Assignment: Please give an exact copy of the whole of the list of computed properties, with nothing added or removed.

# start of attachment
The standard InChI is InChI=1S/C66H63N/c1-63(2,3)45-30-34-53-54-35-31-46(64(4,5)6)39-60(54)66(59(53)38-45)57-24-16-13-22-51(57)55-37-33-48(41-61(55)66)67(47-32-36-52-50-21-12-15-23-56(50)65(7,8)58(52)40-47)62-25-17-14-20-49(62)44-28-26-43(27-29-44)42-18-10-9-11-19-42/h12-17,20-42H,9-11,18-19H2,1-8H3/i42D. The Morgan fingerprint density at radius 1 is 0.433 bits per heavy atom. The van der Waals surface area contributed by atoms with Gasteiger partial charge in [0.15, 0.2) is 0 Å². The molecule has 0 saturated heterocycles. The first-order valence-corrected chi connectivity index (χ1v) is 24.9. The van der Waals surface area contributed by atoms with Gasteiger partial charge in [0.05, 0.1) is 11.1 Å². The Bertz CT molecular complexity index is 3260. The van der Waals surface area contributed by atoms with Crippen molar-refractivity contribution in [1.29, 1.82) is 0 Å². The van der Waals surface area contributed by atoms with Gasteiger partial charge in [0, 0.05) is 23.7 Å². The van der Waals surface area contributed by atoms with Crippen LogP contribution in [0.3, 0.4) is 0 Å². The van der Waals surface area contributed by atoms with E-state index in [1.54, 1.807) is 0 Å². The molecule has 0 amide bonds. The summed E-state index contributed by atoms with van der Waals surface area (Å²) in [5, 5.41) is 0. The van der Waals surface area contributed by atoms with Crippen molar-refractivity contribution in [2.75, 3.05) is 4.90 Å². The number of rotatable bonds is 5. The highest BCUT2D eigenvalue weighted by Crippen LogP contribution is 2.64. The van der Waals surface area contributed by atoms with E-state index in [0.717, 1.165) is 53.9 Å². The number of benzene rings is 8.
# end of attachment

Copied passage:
The standard InChI is InChI=1S/C66H63N/c1-63(2,3)45-30-34-53-54-35-31-46(64(4,5)6)39-60(54)66(59(53)38-45)57-24-16-13-22-51(57)55-37-33-48(41-61(55)66)67(47-32-36-52-50-21-12-15-23-56(50)65(7,8)58(52)40-47)62-25-17-14-20-49(62)44-28-26-43(27-29-44)42-18-10-9-11-19-42/h12-17,20-42H,9-11,18-19H2,1-8H3/i42D. The Morgan fingerprint density at radius 1 is 0.433 bits per heavy atom. The van der Waals surface area contributed by atoms with Gasteiger partial charge in [0.15, 0.2) is 0 Å². The molecule has 0 saturated heterocycles. The first-order valence-corrected chi connectivity index (χ1v) is 24.9. The van der Waals surface area contributed by atoms with Gasteiger partial charge in [0.05, 0.1) is 11.1 Å². The Bertz CT molecular complexity index is 3260. The van der Waals surface area contributed by atoms with Crippen molar-refractivity contribution in [1.29, 1.82) is 0 Å². The van der Waals surface area contributed by atoms with Gasteiger partial charge in [0, 0.05) is 23.7 Å². The van der Waals surface area contributed by atoms with Crippen LogP contribution in [0.3, 0.4) is 0 Å². The van der Waals surface area contributed by atoms with E-state index in [1.54, 1.807) is 0 Å². The molecule has 0 amide bonds. The summed E-state index contributed by atoms with van der Waals surface area (Å²) in [5, 5.41) is 0. The van der Waals surface area contributed by atoms with Crippen molar-refractivity contribution in [2.75, 3.05) is 4.90 Å². The number of rotatable bonds is 5. The highest BCUT2D eigenvalue weighted by Crippen LogP contribution is 2.64. The van der Waals surface area contributed by atoms with E-state index in [0.717, 1.165) is 53.9 Å². The number of benzene rings is 8.